The third molars, or wisdom teeth, are the last permanent molars to erupt. This usually occurs between the ages of 17 and 21. For many parents, these ages are still part of the childhood years and making dental decisions may still fall on your lap.

Since wisdom teeth are a common source of dental complications, dentists often recommend that parents have their young adult children remove wisdom teeth to alleviate problems or to prevent more serious issues in the future.

Problems Wisdom Teeth Can Cause

Impaction is a common source of other dental issues. An impacted wisdom tooth has not fully erupted from the gums and won’t be able to, usually because there isn’t enough space in the mouth. Teeth that have already erupted can be forced out of alignment. Sometimes wisdom teeth need to be extracted before a child gets braces to prevent complications.

An impacted wisdom tooth can cause pain in the jaw, headaches, infection, and cysts. In addition, a child may have difficulty cleaning wisdom teeth since they are located all the way at the back of the mouth. Improper hygiene can lead to cavities and periodontal disease.

Why Your Child’s Dentist May Recommend Extracting Wisdom Teeth

Dentists often advise parents to have their children’s wisdom teeth removed before they have an opportunity to cause serious problems. Removing your child’s wisdom teeth early can also help you avoid much more expensive dental bills later.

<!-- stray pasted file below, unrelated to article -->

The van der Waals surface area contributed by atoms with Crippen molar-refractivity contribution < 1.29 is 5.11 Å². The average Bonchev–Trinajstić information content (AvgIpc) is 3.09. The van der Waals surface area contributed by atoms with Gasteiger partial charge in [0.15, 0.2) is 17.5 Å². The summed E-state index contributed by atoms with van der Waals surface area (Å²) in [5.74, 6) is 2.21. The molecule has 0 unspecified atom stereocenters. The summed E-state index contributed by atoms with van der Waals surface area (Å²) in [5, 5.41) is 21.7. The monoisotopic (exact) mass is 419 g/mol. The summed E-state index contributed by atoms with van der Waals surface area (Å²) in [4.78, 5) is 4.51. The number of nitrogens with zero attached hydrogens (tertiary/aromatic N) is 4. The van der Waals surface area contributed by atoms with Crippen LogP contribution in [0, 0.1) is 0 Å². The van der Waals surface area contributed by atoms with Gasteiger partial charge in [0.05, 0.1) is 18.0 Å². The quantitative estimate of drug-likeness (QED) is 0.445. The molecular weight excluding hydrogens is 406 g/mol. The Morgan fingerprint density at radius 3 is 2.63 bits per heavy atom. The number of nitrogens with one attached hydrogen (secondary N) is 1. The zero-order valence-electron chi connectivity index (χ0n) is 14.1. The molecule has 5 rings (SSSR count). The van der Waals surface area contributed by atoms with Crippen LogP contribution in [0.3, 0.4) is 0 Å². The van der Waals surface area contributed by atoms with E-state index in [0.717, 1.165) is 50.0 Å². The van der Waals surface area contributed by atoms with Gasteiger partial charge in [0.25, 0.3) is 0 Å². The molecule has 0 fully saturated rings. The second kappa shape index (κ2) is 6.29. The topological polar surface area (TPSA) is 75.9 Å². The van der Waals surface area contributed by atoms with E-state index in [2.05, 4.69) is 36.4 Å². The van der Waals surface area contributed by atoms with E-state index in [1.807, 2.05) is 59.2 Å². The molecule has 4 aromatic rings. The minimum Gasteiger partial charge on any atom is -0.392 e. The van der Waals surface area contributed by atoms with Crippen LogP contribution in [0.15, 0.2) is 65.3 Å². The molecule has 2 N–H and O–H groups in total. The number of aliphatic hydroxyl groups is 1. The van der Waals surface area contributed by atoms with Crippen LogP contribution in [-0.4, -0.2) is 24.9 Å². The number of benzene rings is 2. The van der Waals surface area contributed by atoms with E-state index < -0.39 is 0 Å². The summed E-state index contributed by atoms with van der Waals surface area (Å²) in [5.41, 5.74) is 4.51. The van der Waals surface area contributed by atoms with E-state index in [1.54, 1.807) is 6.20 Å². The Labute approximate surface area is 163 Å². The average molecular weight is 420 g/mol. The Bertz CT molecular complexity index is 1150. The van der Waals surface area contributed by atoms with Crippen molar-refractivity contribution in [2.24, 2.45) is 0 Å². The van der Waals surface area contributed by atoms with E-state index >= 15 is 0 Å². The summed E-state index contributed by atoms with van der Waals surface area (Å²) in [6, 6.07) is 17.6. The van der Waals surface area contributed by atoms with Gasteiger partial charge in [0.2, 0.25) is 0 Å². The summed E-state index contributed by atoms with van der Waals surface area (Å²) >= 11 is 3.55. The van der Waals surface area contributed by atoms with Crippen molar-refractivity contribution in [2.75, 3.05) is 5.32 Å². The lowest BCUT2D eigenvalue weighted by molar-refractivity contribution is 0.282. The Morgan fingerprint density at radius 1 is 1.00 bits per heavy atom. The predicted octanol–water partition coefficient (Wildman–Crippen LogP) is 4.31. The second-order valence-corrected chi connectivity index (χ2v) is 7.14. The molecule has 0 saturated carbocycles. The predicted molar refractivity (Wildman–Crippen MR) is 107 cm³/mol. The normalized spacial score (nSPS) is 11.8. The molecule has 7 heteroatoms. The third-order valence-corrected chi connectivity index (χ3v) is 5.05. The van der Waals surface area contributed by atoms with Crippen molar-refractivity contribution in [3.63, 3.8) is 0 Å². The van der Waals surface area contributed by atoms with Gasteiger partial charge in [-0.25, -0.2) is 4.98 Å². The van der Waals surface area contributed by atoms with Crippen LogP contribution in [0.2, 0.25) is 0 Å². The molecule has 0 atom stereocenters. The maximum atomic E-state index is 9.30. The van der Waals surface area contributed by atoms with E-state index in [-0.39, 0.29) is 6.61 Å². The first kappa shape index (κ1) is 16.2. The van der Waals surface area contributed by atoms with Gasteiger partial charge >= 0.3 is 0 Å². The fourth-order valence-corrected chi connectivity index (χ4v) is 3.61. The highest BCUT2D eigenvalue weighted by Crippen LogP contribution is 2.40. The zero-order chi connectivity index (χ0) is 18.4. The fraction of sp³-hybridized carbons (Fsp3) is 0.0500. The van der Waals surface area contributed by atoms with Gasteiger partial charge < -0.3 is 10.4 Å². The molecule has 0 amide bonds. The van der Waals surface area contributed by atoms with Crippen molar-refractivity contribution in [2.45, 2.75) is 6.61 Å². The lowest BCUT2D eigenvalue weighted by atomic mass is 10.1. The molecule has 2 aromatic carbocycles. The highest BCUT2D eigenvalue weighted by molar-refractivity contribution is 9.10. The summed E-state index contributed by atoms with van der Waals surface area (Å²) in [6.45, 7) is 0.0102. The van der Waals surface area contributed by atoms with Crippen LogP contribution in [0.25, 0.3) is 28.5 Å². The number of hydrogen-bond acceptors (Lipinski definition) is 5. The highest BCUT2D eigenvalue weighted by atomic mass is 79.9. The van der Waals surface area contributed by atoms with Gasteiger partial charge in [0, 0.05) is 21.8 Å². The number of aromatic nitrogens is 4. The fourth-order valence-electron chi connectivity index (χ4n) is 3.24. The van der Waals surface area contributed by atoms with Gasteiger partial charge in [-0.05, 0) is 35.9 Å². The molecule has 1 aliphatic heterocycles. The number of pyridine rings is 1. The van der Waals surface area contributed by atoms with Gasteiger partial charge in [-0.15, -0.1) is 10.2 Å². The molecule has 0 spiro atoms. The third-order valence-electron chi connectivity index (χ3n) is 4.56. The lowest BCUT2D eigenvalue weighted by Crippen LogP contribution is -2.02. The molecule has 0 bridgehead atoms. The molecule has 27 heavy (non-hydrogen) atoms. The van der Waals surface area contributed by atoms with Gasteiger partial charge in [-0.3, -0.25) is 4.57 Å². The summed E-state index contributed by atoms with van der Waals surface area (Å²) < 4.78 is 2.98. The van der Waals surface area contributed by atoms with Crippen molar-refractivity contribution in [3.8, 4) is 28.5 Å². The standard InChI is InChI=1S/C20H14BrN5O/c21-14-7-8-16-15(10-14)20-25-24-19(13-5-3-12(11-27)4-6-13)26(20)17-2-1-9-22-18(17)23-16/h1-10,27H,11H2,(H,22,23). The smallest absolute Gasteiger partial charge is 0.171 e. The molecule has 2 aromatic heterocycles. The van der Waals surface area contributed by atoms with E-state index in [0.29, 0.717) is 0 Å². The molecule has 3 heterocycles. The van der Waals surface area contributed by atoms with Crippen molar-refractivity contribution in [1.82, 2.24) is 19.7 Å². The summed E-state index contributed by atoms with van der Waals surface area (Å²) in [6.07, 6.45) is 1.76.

With any surgical procedure, there is a risk of complications, including infection, bleeding, and adverse reactions to anesthesia. However, removing a wisdom tooth early is less likely to result in complications than extracting it after the roots have developed completely.

Your child’s dentist will take periodic x-rays to monitor the eruption of the wisdom teeth and to look for signs of current or potential problems. If the x-rays show a cause for concern, or if your child complains of pain, the dentist may recommend an extraction.

Leaving your child’s wisdom teeth intact only makes sense if they aren’t causing any problems. That means they have erupted completely, aren’t causing pain, and don’t have any decay or disease, and that your child is able to reach them to brush and floss correctly.

Schedule an Appointment for a Dental Exam and X-Rays

Your child’s pediatric dentist will take x-rays to evaluate the current state of the wisdom teeth and to look for any signs of problems. Based on that information, the dentist may recommend extracting the wisdom teeth or taking a wait-and-see approach. If your child is due for a dental exam and x-rays, schedule an appointment at CT Pediatric Dentistry today.